Thursday, 27 May 2010

70 years ago today: Operation Dynamo

by Kathryn Hadley

Today marks the 70th anniversary of Operation Dynamo and the evacuation of Allied troops from Dunkirk. Following the rapid advance of German troops during the Battle of France, French and British soldiers became trapped in a small pocket around Dunkirk. It is estimated that between May 26th and June 5th, 1940, over 300,000 soldiers were evacuated from Dunkirk to Britain (approximately 200,000 British and 110,000 French).

Memory of the evacuation diverges on both sides of the Channel, however. The 70th anniversary is featured on the front pages of most of today’s British newspapers; it is not covered, however, in the French news. Whereas Dunkirk is viewed in Britain as one of the most significant episodes of the Second World War, in France, the evacuation was on the whole a humiliation, which has been largely forgotten. In May 1940, Operation Dynamo also caused disputes between the French and British generals, when Gort disagreed with Weygand’s plans to organise a counter-attack on Arras.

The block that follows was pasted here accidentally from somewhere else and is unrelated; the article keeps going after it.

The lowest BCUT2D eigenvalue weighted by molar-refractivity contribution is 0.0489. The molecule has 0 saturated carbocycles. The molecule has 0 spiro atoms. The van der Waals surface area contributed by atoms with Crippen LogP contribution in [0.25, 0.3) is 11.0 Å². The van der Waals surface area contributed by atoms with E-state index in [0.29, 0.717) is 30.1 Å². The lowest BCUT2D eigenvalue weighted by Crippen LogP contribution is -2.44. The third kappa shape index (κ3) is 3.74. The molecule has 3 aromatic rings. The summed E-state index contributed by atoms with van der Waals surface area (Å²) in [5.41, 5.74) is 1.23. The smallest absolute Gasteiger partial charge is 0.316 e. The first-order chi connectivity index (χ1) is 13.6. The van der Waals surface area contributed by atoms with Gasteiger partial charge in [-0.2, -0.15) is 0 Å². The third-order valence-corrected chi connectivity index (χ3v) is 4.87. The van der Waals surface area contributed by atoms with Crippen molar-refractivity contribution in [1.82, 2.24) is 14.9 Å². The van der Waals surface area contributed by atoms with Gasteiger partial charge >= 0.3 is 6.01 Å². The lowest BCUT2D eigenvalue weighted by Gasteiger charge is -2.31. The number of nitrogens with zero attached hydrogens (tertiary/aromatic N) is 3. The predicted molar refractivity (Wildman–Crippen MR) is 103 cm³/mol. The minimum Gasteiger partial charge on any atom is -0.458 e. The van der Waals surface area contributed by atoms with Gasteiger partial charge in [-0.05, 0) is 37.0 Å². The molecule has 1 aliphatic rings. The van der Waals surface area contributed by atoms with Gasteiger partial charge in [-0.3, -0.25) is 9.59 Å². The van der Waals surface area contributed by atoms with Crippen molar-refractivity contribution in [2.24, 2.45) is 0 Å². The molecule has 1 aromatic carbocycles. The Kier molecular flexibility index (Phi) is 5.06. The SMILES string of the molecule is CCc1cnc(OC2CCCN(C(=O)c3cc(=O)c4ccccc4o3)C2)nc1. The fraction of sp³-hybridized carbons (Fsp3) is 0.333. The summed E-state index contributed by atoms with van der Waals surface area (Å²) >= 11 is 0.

What happened to the French soldiers who briefly sojourned in Britain and later returned to France? In Dunkirk: Paradise After Hell Rhiannon Looseley uncovers the forgotten history of the evacuation of over 100,000 French soldiers from Dunkirk to Britain.

Another forgotten episode of June 1940 is the sinking of the British ship Lancastria, on June 17th 1940, in the concluding phase of an operation to bring home British troops left in France after Dunkirk. In Dunkirk: For Those in Peril Jonathan Fenby asks why the greatest maritime tragedy ever to affect Britain was hushed up at the time and has remained a virtually untold story for sixty-five years.

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